By evaluating events in the order of questions suggested in Reader 2 (p18), I was able to start my journal entry from a positive point of view and then look deeper into other aspects of the event. This meant that an idea or event that perhaps I would have dismissed straight into the "don't try that again" pile could be reflected on in a more objective way and compartmentalised into aspects that could be evaluated independantly for their successes or failings.
Not as easy for me to do but I think that this could be a good way of changing my perception when things go wrong, so that instead of "starting from scratch" with an idea that didn't work I can look at it more objectively and identify any valid ideas before rejecting the rest.

Graphs, charts and diagrams
Spider diagrams, mind mapping, concept mapping and brainstorming are all phrases that came to mind in this section. Stevens and Cooper (2009) suggest that sometimes the lines on a page can limit thought in a linear direction whereas blank or graph paper can allow writing to flow in many directions, and, I feel now that, even on lined paper, diagrams and charts can allow for a more multi-dimensional approach to writing.
Even if I am not setting out to make a diagram I have noticed that a lot of my entries turn into a kind of spider diagram. They allow me to expand ideas in several directions at once, take a new piece of information and see how parts of my professional practice relate to it, and see connections between what initially appear to be unrelated thoughts or knowledge. I definitely will use this method of writing if I need to get from a starting point down an, as yet, unknown path or to consider a way of dealing with a situation for which I have no template or exemplar. Or, perhaps, if I hit a dead end in another way of writing.

What if?
This style of writing initially felt to me like a pure flight of fantasy, with no real application to my professional practice - I'm sure we all feel able to idealise what we'd like to happen but then the reality of the situation comes in and limits where we can actually go. But having looked back at the entry where I tried to write "what if?" I noticed that it afforded me the ability to see where I might take steps, or make an action-plan, that could get me nearer to my "ideal world". Taken in a slightly less fantastical version, "time travel" (Stevens and Cooper, 2009) writing could also help me to project a long term view of what I hope to achieve.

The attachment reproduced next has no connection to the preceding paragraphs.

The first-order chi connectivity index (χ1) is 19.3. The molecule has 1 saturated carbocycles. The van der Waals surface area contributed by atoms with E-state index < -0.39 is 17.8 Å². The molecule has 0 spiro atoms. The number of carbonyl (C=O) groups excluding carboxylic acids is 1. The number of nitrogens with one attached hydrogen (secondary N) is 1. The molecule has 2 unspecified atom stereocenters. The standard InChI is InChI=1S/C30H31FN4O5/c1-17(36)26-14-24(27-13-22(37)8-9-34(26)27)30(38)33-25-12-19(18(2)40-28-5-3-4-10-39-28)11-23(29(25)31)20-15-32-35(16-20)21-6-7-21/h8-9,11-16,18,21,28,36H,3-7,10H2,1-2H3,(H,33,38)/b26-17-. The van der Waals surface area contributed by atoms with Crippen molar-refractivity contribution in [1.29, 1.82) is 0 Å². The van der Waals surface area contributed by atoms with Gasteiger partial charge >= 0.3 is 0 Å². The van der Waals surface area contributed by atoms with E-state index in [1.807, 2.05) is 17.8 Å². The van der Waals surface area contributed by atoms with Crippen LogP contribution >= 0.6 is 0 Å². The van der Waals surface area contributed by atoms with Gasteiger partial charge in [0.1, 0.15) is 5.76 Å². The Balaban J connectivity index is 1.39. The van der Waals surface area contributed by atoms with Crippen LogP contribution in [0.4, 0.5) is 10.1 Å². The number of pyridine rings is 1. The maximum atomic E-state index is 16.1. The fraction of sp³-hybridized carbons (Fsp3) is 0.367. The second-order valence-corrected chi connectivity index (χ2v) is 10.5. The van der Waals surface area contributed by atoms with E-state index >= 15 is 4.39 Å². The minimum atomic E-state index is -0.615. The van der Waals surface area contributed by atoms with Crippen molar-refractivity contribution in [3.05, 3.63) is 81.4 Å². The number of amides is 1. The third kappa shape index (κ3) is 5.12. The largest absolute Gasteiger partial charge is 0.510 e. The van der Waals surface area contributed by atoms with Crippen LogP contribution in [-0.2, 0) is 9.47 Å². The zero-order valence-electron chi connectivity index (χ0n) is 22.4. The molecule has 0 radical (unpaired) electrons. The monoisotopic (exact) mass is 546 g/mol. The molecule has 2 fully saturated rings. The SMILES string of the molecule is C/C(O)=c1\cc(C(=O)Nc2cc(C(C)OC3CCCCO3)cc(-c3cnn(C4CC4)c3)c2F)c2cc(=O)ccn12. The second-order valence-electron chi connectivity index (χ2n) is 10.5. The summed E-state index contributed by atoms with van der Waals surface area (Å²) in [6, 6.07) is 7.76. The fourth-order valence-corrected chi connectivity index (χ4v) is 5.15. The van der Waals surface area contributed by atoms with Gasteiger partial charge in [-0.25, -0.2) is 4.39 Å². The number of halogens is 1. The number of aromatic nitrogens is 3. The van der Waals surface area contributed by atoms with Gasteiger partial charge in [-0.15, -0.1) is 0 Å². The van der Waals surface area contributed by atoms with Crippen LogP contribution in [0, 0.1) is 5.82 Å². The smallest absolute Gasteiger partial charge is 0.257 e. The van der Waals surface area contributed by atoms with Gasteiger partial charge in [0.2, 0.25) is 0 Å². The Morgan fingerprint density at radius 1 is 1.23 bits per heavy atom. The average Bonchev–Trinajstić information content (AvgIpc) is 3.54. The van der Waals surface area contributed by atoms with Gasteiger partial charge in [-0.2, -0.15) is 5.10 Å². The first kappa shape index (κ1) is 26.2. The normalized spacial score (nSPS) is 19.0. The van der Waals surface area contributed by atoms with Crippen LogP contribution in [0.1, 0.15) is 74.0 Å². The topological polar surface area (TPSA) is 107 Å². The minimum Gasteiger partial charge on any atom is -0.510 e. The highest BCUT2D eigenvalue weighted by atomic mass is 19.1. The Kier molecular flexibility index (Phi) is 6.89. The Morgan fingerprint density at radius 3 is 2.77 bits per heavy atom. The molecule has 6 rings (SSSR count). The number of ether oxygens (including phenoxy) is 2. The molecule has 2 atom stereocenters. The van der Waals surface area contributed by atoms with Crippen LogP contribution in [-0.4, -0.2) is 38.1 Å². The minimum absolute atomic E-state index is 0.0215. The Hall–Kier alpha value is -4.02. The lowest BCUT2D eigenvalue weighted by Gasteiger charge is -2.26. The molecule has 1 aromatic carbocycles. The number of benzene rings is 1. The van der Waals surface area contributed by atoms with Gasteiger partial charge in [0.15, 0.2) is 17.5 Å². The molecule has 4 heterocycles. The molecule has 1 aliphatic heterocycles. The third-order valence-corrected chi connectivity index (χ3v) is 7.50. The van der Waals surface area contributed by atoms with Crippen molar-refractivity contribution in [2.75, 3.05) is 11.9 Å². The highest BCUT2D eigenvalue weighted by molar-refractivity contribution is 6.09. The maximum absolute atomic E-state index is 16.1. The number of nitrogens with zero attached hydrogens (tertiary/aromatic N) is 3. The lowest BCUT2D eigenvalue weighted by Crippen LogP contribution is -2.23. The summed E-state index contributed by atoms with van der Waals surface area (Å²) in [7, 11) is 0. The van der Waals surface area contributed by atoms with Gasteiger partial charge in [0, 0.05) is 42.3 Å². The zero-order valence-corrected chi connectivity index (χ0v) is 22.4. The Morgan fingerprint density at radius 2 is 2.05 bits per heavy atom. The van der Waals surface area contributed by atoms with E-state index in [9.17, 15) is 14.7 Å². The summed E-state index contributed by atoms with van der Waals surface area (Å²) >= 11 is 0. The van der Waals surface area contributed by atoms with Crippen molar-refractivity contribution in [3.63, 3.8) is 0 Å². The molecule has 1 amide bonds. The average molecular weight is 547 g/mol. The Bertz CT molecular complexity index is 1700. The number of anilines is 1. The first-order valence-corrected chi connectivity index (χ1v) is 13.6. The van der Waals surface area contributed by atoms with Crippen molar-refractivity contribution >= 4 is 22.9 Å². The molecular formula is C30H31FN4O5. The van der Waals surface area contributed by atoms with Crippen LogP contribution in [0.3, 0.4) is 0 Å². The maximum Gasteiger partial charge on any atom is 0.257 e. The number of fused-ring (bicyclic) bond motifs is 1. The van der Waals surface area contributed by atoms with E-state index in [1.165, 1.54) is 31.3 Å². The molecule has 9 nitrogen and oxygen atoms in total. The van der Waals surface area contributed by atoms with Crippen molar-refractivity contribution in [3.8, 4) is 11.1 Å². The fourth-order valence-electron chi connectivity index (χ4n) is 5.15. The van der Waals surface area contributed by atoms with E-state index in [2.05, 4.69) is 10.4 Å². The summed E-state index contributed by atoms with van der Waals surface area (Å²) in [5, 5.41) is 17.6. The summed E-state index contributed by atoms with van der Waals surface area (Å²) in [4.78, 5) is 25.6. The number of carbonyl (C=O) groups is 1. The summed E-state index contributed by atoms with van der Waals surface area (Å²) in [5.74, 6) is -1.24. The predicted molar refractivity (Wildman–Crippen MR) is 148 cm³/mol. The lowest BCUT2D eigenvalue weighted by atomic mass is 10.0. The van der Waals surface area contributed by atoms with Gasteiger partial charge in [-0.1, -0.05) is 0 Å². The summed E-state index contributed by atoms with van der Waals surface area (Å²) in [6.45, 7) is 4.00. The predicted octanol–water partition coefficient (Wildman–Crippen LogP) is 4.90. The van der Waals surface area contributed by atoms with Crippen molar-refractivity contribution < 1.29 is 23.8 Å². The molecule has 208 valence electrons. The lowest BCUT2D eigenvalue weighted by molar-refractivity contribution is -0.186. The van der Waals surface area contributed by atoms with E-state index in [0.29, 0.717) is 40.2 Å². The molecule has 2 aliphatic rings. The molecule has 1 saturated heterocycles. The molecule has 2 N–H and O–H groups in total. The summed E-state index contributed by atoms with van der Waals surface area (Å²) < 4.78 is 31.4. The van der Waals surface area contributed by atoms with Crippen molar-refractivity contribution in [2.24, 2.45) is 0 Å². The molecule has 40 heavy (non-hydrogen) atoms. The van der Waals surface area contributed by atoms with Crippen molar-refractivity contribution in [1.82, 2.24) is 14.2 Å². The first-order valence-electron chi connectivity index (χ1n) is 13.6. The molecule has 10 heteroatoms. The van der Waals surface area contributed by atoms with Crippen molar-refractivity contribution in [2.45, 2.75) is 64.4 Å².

Another view
I found writing from another perspective a difficult concept to understand as I felt that I would just end up putting words into other people's mouths from my own biased point of view. However, having read several other writers take on POV writing (Moon, Stevens and Cooper, Schon) I now realise that I can get into a dialogue with anything I may wish to reflect on; my own thoughts, other's reactions, issues that cause me problems, things that recurr in my writing or professional practice - the list is seemingly endless! In turn, allowing me to explore deeper into the situation than first anticipated. This is an aspect of journal writing that I am going to continue to try to develop, perhaps by writing each entry in a dual way - first person then another POV - or by trying to write a conversation with the experience - like the brilliant example Joanna E. Cooper (2009, p.143) gives when she enters into a dialogue with her use of the word "eek".